they lack “proper” integration with email (take 2): yes, they can send you emails, yes they’ll clog your inbox, and no they don’t look like “proper” emails… they look more like HTML-based advertisments from your local grocery store;
following more than one project makes you have to “hunt” discussions in multiple places – i.e. one tab per “community”;
following more than one project will make you feel disoriented due to the various “layouts”, “color schemes”, and other “eye-candy”; take for example
users.rust-lang.org– although they belong to the same project, run the same software, and possibly are administered by the same people, they have slightly different “layouts” and “color schemes” – on the main one uses “red” for selected tabs while the other uses “blue”;
they are “ephemerous” – when the VM goes down, so does all the “community history”… (“that ain’t right” would say the sys-admin because he has “backups”…)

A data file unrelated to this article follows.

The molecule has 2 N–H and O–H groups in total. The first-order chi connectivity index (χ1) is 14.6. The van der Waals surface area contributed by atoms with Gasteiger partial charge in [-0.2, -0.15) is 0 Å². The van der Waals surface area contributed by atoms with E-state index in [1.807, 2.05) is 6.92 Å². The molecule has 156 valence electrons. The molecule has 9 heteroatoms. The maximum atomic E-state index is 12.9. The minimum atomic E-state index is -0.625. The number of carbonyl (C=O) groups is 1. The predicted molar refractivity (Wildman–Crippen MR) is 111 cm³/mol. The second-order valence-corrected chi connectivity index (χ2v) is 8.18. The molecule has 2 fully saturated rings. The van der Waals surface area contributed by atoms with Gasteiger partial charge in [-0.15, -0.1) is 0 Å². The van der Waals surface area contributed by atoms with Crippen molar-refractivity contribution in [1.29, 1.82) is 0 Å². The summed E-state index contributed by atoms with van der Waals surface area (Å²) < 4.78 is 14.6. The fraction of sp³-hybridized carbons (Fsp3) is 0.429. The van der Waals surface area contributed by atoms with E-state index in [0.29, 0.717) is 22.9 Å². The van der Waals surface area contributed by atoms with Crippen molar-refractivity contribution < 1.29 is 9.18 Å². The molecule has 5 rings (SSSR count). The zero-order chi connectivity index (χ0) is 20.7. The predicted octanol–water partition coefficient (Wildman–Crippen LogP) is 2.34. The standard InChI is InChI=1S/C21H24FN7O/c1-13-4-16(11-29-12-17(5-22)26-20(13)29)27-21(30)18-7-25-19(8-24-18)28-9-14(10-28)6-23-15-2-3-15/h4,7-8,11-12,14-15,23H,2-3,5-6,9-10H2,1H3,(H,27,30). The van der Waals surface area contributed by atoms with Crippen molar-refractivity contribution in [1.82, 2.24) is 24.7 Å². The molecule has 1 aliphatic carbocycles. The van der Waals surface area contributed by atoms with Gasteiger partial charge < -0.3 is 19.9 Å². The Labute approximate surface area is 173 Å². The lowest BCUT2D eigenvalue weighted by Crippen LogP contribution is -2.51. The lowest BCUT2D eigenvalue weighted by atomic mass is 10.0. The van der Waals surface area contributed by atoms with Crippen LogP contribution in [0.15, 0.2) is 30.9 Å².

they don’t work offline; (neither does GMail, but one always has the option of offline IMAP backups, Thunderbird, etc.)
So in conclusion one would ask what’s the point of my post: raising awareness of the fact that “newer” and “fancier” isn’t especially “better” for everyone or in all circumstances.
(There is a reason why even in 2018 the IETF still issues RFC documents as plain-text, with 80 columns wide…)
I do see the advantages of alternative discussion channels – and Discourse seems to be the least “unpleasing” one – however I would have loved a little bit more attention to the “grumpy-stuck-in-the-past” generation that prefers mail-oriented workflow…
A genuine question since i never was part of a community that was managed by mailing lists: how would moderation work?
And this is the “nice” part about mail-based workflow:
- you have the option (as an mailing list administrator) to “unsubscribe” a particular fellow form your mailing list – probably just like you can do something similar in Discourse;
- but you have also the option as an “individual” to “block” a particular fellow by creating a GMail (or alternative) rule that either “mark as spam” or “delete” any email coming from that person;
But then again, having a mail-based workflow also comes with the added benefit of all the research and effort that went into SPAM filtering.